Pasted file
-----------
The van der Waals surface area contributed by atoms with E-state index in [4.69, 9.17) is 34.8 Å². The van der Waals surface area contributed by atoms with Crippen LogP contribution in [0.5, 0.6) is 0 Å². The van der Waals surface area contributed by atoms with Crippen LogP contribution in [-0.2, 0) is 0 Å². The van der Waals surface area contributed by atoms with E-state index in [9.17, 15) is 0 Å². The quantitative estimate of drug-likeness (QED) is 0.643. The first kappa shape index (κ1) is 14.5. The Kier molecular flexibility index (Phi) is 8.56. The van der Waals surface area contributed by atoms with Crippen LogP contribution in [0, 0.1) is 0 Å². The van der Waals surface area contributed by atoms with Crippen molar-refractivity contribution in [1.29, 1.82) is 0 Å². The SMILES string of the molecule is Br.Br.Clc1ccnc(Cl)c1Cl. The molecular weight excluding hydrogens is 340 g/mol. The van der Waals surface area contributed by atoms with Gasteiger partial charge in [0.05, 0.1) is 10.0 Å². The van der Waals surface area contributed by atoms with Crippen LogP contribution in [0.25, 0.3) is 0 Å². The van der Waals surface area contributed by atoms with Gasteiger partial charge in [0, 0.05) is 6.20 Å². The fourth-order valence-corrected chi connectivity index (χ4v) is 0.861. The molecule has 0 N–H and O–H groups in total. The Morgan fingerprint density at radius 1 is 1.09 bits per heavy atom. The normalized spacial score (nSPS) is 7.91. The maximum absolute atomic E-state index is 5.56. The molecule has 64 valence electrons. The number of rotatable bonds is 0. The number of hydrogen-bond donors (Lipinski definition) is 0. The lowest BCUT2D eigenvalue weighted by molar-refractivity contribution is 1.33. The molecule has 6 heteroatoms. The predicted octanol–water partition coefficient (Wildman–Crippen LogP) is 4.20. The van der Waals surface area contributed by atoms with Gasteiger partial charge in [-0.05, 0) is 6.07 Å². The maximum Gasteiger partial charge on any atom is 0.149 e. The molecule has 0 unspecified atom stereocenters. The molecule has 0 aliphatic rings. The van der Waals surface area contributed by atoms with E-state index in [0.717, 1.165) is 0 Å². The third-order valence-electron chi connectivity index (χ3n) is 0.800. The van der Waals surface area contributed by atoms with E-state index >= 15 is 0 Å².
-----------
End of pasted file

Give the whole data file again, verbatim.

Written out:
The van der Waals surface area contributed by atoms with E-state index in [4.69, 9.17) is 34.8 Å². The van der Waals surface area contributed by atoms with Crippen LogP contribution in [0.5, 0.6) is 0 Å². The van der Waals surface area contributed by atoms with Crippen LogP contribution in [-0.2, 0) is 0 Å². The van der Waals surface area contributed by atoms with E-state index in [9.17, 15) is 0 Å². The quantitative estimate of drug-likeness (QED) is 0.643. The first kappa shape index (κ1) is 14.5. The Kier molecular flexibility index (Phi) is 8.56. The van der Waals surface area contributed by atoms with Crippen LogP contribution in [0, 0.1) is 0 Å². The van der Waals surface area contributed by atoms with Crippen molar-refractivity contribution in [1.29, 1.82) is 0 Å². The SMILES string of the molecule is Br.Br.Clc1ccnc(Cl)c1Cl. The molecular weight excluding hydrogens is 340 g/mol. The van der Waals surface area contributed by atoms with Gasteiger partial charge in [0.05, 0.1) is 10.0 Å². The van der Waals surface area contributed by atoms with Crippen LogP contribution in [0.25, 0.3) is 0 Å². The van der Waals surface area contributed by atoms with Gasteiger partial charge in [0, 0.05) is 6.20 Å². The fourth-order valence-corrected chi connectivity index (χ4v) is 0.861. The molecule has 0 N–H and O–H groups in total. The Morgan fingerprint density at radius 1 is 1.09 bits per heavy atom. The normalized spacial score (nSPS) is 7.91. The maximum absolute atomic E-state index is 5.56. The molecule has 64 valence electrons. The number of rotatable bonds is 0. The number of hydrogen-bond donors (Lipinski definition) is 0. The lowest BCUT2D eigenvalue weighted by molar-refractivity contribution is 1.33. The molecule has 6 heteroatoms. The predicted octanol–water partition coefficient (Wildman–Crippen LogP) is 4.20. The van der Waals surface area contributed by atoms with Gasteiger partial charge in [-0.05, 0) is 6.07 Å². The maximum Gasteiger partial charge on any atom is 0.149 e. The molecule has 0 unspecified atom stereocenters. The molecule has 0 aliphatic rings. The van der Waals surface area contributed by atoms with E-state index in [0.717, 1.165) is 0 Å². The third-order valence-electron chi connectivity index (χ3n) is 0.800. The van der Waals surface area contributed by atoms with E-state index >= 15 is 0 Å².